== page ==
Defense is not the strategy Federal Communications Commission Chairman Tom Wheeler has employed during his aggressive tenure heading the FCC, but it was the only play he had left Thursday after Republican lawmakers emboldened by President-elect Donald Trump forced the chairman to abandon a vote on price caps for the business broadband market — the first move in what could be an unraveling of a landmark agenda that included net neutrality and tough privacy rules for internet providers.
Typically emboldened by a White House that openly supported and in some cases even advocated for his major shakeup of the internet’s regulatory environment, Wheeler was forced to take another step back during the FCC’s November open meeting — the second since shelving his plan to unlock the set-top box marketplace — and defend rules he and his three-Democrat majority of commissioners have already passed.
“I think it’s an important thing to remember that taking a fast, fair and open internet away from the public and away from those who use it to offer innovative new services to the public, would be a real mistake,” Wheeler said during a press conference after the meeting.
“That taking away network privacy that consumers enjoy as a result of our decision would be a real mistake,” he continued. “That taking away connecting everyone whether you’re a school, a library, in low-income America, or a person in jail, taking that away would be a real mistake. And taking away the concept that the American economy works best when there is competition, competition, competition would be a real mistake.”
Wheeler added he couldn’t understand how issues like openness, access, consumer protection and privacy should be controversial.
The comments came after Republican leaders in Congress charged with overseeing the agency pressed Wheeler this week not to pass any more “controversial items” amid the ongoing Trump transition.
“[I]t would be counterproductive for the FCC to consider complex and controversial items that the new Congress and new administration will have an interest in reviewing,” Reps. Fred Upton of Michigan and Greg Walden of Oregon wrote to Wheeler Tuesday.
South Dakota Republican Sen. John Thune, who chairs the Senate Commerce, Science and Transportation Committee, warned the same day any such item would receive “particular scrutiny” from Congress, referring to rules slated for a vote Thursday to set price caps over what large internet providers can charge businesses and public services for high-capacity broadband for things like ATM networks and wireless towers.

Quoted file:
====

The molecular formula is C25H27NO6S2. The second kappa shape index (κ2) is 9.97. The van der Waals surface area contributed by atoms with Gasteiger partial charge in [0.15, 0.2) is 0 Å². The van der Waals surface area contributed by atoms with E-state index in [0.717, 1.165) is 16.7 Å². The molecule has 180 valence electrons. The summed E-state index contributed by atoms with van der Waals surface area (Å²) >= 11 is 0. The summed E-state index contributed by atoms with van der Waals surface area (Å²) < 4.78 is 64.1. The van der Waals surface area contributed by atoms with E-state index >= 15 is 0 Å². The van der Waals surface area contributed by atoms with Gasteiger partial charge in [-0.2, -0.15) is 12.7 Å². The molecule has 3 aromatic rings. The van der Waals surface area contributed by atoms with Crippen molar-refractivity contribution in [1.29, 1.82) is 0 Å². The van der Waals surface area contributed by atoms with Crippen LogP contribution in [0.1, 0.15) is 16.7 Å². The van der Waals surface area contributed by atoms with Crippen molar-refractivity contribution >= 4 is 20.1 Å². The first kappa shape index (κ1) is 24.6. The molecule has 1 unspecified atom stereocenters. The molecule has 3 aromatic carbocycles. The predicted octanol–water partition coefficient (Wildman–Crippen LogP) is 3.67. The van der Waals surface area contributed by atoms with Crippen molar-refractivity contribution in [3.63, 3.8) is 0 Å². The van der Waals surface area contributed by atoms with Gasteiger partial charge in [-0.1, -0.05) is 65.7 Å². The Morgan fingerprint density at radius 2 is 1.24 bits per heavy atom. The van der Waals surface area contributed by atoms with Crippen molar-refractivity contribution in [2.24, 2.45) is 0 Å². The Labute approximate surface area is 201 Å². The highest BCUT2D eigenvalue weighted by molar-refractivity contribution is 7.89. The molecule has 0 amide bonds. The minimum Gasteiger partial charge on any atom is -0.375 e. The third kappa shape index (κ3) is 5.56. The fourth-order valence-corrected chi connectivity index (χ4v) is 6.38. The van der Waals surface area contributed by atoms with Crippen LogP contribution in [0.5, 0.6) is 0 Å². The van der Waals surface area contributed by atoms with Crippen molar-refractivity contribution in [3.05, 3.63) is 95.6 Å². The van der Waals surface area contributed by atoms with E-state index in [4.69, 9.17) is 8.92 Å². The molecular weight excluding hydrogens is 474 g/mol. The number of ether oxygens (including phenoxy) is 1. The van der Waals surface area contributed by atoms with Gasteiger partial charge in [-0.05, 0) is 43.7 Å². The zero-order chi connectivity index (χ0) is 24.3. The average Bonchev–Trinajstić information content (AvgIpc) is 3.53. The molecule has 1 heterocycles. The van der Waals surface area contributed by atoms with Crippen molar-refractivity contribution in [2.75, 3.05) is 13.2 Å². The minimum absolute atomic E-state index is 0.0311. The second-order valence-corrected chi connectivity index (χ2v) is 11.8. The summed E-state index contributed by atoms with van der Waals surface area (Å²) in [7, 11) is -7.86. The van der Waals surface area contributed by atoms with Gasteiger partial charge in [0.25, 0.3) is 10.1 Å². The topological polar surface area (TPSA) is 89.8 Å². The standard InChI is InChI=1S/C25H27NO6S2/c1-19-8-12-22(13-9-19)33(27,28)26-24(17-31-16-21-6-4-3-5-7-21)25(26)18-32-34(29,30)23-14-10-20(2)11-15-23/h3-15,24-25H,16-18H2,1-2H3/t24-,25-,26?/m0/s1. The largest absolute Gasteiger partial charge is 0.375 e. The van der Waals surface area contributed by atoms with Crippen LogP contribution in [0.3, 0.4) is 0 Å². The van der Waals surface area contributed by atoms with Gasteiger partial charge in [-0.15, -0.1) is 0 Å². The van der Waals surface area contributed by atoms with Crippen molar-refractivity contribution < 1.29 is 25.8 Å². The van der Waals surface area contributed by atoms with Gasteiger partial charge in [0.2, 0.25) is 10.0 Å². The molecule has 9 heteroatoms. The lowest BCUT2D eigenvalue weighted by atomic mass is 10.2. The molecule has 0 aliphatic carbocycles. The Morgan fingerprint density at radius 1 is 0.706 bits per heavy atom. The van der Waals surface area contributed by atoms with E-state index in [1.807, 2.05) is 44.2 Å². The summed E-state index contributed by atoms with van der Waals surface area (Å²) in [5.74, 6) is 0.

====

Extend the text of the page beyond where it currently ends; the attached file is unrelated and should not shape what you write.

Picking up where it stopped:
“Leadership of the Federal Communications Commission will soon change,” Thune told the chairman. “I strongly urge the FCC to avoid directing its attention and resources in the coming months to complex, partisan, or otherwise controversial items that the new Congress and new administration will have an interest in reviewing.”
Wheeler said those rules would have helped make broadband more affordable and deploy it more widely for schools, libraries, small businesses and underserved rural areas.
“All of these matters are so-called ‘controversial’ because they are opposed principally by the largest incumbent firms in the sector,” Wheeler said. “As the deferred items reflect, when so-called controversy is the result of choosing between the broader common good or those incumbents preferring the status quo, I believe the public interest should prevail.”
Wheeler ultimately dropped anything from Thursday’s agenda that any commissioner objected to, including the approval of more Universal Service funds for expanding rural mobile broadband networks and requirements for TV providers to include audio descriptions of show content for blind consumers.
“It is truly disappointing that 1.4 million Americans living in rural areas without LTE service will continue to be so deprived. They deserve better from this commission,” Wheeler said. “And it is tragic that 1.3 million Americans who are blind and millions more who are visually impaired will not be able to enjoy expanded video description. They deserve better from this commission.”
Wheeler said he’s not yet committed on a date to step down as chairman, but that he was “committed to a smooth transition.” While Trump didn’t address net neutrality during his campaign but tweeted in 2014 he disagreed with the rules, a Trump transition team adviser said last week he expects the president-elect to appoint a chairman who would take a “less regulatory” approach to the issue.